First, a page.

Soop -> Soup

Spunge -> Sponge

Steddy -> Steady

Stile -> Style

Thum -> Thumb

Tung -> Tongue

Turnep -> Turnip

Wimmin -> Women

Wendell Castle

A wonderful interview with Wendell Castle. Hard to believe its been 4 years since he left us.


Surprisingly, Mary Jones doesn’t run the film’s narrator through the Ironrite.

Cosmic Conversations

Cosmic Conversations with R.L. Thomas graduate and Asteroid Institute Executive Director Dr. Ed Lu with Ryan Wyatt, Senior Director of the Morrison Planetarium.

A Taste of History

Stay tuned! Chef Walter Staib and the crew of the PBS television program “A Taste of History” were recently filming at Old Fort Niagara in Youngstown, NY. The episode is expected to air in the spring of 2022 as part of the program’s 12th season.

Chef Staib demonstrates how food was prepared during the 18th century and has filmed episodes at a number of historical sites around the world.

Seasons 1-11 are available on the PBS website and are also available on Amazon Prime.

Alexander Courage

“Galaxymphony” performed by The Danish National Symphony Orchestra in June of 2017.

Composer Alexander (“Sandy”) Courage describes how he came to write the theme song for the TV series “Star Trek” and reveals how he created the “swoosh” sound effect for the Enterprise!

There are more than a few Rochester connections to the Star Trek television series, but the first can be traced to the television show’s original theme song. The composer and conductor of the music for the first season of the original Star Trek series was Alexander “Sandy” Courage, who was a 1941 graduate of the Eastman School of Music.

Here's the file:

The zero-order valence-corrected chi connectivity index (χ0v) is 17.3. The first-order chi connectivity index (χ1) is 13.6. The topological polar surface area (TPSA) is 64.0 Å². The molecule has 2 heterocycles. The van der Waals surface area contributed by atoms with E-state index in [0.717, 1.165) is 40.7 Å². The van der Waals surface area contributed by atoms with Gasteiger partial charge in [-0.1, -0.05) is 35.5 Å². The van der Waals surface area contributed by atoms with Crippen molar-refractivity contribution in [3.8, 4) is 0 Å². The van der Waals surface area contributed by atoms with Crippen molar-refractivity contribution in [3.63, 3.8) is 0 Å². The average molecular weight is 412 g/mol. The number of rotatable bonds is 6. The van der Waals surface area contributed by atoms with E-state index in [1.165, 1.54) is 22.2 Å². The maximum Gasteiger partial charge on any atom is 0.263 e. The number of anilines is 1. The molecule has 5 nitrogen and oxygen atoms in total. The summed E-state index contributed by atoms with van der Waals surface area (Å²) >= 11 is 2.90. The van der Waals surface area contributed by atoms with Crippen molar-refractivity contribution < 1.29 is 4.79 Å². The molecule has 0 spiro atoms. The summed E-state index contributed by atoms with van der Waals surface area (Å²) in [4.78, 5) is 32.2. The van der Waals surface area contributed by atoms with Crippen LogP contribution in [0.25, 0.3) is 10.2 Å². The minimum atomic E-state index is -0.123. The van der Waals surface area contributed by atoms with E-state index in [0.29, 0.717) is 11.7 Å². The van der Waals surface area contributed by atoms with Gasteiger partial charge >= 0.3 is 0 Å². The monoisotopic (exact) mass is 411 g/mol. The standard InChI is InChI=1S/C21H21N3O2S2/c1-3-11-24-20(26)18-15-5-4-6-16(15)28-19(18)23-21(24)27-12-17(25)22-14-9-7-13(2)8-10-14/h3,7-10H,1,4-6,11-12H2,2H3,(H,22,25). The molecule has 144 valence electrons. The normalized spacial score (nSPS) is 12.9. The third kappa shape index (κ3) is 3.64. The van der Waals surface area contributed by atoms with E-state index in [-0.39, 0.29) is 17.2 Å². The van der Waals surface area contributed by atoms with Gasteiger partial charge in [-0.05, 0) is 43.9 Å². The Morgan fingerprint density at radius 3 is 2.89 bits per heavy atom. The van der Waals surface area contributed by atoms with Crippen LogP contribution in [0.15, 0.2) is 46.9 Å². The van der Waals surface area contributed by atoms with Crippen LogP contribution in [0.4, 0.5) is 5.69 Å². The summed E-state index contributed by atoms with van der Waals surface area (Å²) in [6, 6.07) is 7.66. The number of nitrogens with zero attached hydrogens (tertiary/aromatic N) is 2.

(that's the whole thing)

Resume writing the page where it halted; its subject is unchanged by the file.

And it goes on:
One might wonder if during his studies in Rochester, did he ever venture down to the shores of Lake Ontario and take in the view of the stars at night.

Over the years, Courage worked on many movie and television productions including Papillion, Superman, and Indiana Jones. He often worked with his good friends and fellow composers, Jerry Goldsmith and John Williams.

Courage’s body of work is today part of the Eastman School of Music’s Sibley Music Library.

Today is Tomorrow’s Yesterday

If history helps connects us to the past, then in a way it also helps connect us to the future. Today is tomorrow’s yesterday.

Despite decades of research done by our museum volunteers, there are still countless stories to be unearthed and told about the people, places, and events that have helped make our little community what it is today.

We love sharing those stories with you through our exhibits, school visits and tours, speakers and presentations, our website, and even a few new-fangled ways of communicating.

No one here is working for peanuts. (Well, except Chip.)
We are volunteers and work for the love of history and the pleasure of sharing Webster’s story with you.

There is still no admission charge to visit the Webster Museum.

We rely on the kindness of our neighbors and friends to assist us in keeping the doors of the Webster Museum open.

Please join us in our efforts by becoming a member or by renewing your membership…today.

Recognize these buildings?

You may not be where you think you are.

Any Guesses? Show the Answers
Fulton New York

One – Fulton, New York Municipal Building, architect: Ronald Sattelberg

Two – Columbus, Indiana Post Office, architect: Kevin Roche

Three – Klem Road South Elementary, architect: Ronald Sattelberg

You never quite know where curiosity will lead you. Webster isn’t the only place you will find buildings finished out in Panelbriks. Panelbriks are structural clay tiles that were produced by the Glen-Gery brick company in the late 1960’s into the early 1970’s. A salt compound was applied to the clay before firing to produce the varied coloration.

Klem South opened in September of 1971. (Read more about its history.) The Fulton Municipal Building and the Columbus, Indiana Post Office were built around the same time.